If you enjoy mixing drinks and entertaining family and friends, then a basement bar is the perfect space to add to your home. A dedicated bar can add functionality to your home space and one of the best advantages is that it’s customizable to your taste.
Designing your basement bar can be tricky, but there are an array of options to choose from no matter your budget or desired style and aesthetic.
- Planning and designing your basement bar.
- Basement bar styles.
- Countertop and backsplash.
- How much does it cost to build a basement bar?
Planning and Designing Your Basement Bar
Before you can start building your dream basement bar, there are a few things you need to take into consideration. “What type of bar is the client looking for – a beverage center, a wine bar, a craft beer bar or a juice bar?” says Patricia Davis Brown, owner of Patricia Davis Brown Designs in Vero Beach, Florida. The type of bar will also determine what appliances and equipment are necessary, Brown adds. This will also affect the design of the bar.
Location in the basement is another concern, says Leah Smith, co-owner of Buckeye Basements in Delaware, Ohio. “Ideally, the bar should be installed in an area where an existing window will not interfere with the symmetry and design of the upper cabinets,” she explains.
Another thing that’s oftentimes overlooked in bar design is the functionality of the bar space, says Kristi Hopper, founder and designer of Kristi Hopper Designs in Coppell, Texas. “We love easy-to-clean surfaces such as quartz countertops and a small sink for prep and cleanup.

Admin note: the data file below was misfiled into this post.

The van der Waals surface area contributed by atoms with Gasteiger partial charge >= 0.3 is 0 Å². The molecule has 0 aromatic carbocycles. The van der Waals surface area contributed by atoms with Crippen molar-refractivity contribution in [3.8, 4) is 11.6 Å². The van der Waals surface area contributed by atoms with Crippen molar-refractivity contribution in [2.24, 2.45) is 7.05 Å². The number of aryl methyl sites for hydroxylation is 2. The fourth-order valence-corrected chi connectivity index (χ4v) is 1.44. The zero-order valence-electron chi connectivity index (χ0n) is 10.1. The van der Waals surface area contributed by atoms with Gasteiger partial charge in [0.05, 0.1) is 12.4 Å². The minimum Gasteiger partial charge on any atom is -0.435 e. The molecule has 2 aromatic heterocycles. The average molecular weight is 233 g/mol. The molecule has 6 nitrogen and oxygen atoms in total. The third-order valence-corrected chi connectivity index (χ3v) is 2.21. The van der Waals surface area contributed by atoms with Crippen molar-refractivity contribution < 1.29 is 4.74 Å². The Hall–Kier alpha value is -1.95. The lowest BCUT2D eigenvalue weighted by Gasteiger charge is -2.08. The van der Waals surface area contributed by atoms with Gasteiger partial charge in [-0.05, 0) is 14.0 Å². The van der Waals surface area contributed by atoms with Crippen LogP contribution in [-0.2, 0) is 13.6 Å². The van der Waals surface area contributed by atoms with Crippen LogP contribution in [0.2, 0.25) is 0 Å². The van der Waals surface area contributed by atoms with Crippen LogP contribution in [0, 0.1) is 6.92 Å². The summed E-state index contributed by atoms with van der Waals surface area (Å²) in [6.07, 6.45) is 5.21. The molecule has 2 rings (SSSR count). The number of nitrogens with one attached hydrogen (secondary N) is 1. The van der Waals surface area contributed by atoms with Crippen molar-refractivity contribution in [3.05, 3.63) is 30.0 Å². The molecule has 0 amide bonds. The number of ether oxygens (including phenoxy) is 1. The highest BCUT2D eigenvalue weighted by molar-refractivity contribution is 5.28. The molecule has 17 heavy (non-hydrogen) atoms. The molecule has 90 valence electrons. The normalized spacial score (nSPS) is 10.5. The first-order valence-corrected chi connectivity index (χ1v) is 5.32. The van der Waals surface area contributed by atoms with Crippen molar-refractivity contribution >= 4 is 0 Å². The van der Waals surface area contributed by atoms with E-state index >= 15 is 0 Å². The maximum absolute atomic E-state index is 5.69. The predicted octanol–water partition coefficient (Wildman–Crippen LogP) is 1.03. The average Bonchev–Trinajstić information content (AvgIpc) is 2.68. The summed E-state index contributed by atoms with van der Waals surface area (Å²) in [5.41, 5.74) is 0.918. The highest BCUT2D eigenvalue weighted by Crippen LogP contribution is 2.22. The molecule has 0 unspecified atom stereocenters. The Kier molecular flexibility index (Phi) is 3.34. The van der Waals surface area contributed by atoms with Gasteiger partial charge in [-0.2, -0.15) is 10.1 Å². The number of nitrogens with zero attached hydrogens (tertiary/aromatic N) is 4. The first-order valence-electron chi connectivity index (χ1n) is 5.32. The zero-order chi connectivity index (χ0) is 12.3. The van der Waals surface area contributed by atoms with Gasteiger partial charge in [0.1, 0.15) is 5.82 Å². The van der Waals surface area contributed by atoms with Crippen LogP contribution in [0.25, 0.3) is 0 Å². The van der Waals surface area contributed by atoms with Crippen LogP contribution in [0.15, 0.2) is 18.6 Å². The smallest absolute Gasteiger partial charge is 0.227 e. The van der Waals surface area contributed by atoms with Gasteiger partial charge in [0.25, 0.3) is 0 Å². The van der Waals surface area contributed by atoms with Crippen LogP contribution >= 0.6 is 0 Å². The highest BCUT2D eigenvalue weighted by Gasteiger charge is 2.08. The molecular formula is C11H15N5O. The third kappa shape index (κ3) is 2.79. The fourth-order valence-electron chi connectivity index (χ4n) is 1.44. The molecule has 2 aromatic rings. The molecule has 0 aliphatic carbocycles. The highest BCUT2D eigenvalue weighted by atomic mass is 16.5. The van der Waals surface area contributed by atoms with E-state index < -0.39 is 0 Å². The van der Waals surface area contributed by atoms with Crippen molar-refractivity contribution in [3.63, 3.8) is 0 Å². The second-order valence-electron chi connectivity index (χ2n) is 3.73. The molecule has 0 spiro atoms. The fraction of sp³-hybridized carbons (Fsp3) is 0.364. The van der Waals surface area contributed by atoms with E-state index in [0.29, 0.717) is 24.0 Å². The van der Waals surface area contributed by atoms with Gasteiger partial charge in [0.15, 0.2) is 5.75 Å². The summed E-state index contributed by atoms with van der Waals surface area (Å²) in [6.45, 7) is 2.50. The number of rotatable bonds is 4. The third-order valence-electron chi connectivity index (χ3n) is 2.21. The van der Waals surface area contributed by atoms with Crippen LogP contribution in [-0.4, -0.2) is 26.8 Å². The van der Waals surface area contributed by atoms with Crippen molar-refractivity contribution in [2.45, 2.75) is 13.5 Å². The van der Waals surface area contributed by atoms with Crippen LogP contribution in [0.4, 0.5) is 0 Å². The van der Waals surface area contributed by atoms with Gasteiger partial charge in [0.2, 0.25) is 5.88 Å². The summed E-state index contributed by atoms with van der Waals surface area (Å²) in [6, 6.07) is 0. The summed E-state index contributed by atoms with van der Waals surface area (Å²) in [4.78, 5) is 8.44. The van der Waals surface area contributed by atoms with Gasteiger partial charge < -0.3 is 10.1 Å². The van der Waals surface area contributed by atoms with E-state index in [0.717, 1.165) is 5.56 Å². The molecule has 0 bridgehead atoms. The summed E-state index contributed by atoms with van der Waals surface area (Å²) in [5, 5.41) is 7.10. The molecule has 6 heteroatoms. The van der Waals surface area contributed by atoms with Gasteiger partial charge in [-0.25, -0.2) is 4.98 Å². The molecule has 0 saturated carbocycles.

You’ll need to take note of the location of existing plumbing and electrical hookups. Plumbing is especially important if you’re considering a wet bar, which typically includes a sink and running water. However, this doesn’t mean your bar needs to be placed in an area where plumbing exists.
“By utilizing the services of an experienced plumber, the plumbing pipes can be moved or relocated so that the bar can go in a different area,” explains Jonathan Smith, the other co-owner of Buckeye Basements. “This area should be conducive to the overall design and become a focal point to add a wow factor in the end.”
Basement Bar Styles
What type of aesthetic, style or theme were you hoping to bring to your basement bar? According to Leah Smith, there are three popular styles of bars: walk-up bars, peninsula or L-shaped bars and a bar with an island.
A walk-up bar is the least cost-prohibitive and has a row of upper and lower cabinets, averaging about 10 feet long. Peninsula or L-shaped bars consist of a custom, two-sided bar wall with a countertop that is built off of the back bar. This allows for permanent seating of six or more bar stools. You can add an island in front of the back row of cabinets and that typically holds three to four bar stools, on average.
“This style requires additional trenching for electric and plumbing, and is often the most expensive,” explains Leah Smith.
Lighting is key, especially when you’re designing a basement bar. “Lighting is so important,” Brown says. “If a client collects beautiful glassware or wants to display liquor bottles, then the lighting needs to be done correctly.”
Leah and Jonathan Smith both recommend recessed, canister lighting in the ceiling and pendant lights for bars with islands, peninsulas or bar walls. “Adding a few pendant lights above really enhances the overall look aesthetically and provides ample lighting,” Jonathan Smith explains.